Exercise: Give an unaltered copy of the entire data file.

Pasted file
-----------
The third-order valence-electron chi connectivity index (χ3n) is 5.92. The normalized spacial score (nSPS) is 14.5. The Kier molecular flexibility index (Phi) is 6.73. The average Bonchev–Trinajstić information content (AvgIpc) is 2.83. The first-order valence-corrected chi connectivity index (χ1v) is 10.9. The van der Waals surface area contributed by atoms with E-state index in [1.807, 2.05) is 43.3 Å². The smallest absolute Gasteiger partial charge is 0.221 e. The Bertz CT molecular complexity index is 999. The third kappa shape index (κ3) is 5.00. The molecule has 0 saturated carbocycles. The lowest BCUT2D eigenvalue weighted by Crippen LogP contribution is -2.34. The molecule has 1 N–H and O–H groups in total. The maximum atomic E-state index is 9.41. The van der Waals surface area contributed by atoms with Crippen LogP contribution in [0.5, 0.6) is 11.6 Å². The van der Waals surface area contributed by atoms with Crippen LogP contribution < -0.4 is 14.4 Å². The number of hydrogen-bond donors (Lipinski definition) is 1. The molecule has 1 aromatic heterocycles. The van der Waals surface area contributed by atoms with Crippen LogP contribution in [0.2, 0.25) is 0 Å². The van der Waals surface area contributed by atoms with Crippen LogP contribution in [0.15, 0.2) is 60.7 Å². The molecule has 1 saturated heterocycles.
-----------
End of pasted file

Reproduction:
The third-order valence-electron chi connectivity index (χ3n) is 5.92. The normalized spacial score (nSPS) is 14.5. The Kier molecular flexibility index (Phi) is 6.73. The average Bonchev–Trinajstić information content (AvgIpc) is 2.83. The first-order valence-corrected chi connectivity index (χ1v) is 10.9. The van der Waals surface area contributed by atoms with E-state index in [1.807, 2.05) is 43.3 Å². The smallest absolute Gasteiger partial charge is 0.221 e. The Bertz CT molecular complexity index is 999. The third kappa shape index (κ3) is 5.00. The molecule has 0 saturated carbocycles. The lowest BCUT2D eigenvalue weighted by Crippen LogP contribution is -2.34. The molecule has 1 N–H and O–H groups in total. The maximum atomic E-state index is 9.41. The van der Waals surface area contributed by atoms with Crippen LogP contribution in [0.5, 0.6) is 11.6 Å². The van der Waals surface area contributed by atoms with Crippen LogP contribution < -0.4 is 14.4 Å². The number of hydrogen-bond donors (Lipinski definition) is 1. The molecule has 1 aromatic heterocycles. The van der Waals surface area contributed by atoms with Crippen LogP contribution in [0.2, 0.25) is 0 Å². The van der Waals surface area contributed by atoms with Crippen LogP contribution in [0.15, 0.2) is 60.7 Å². The molecule has 1 saturated heterocycles.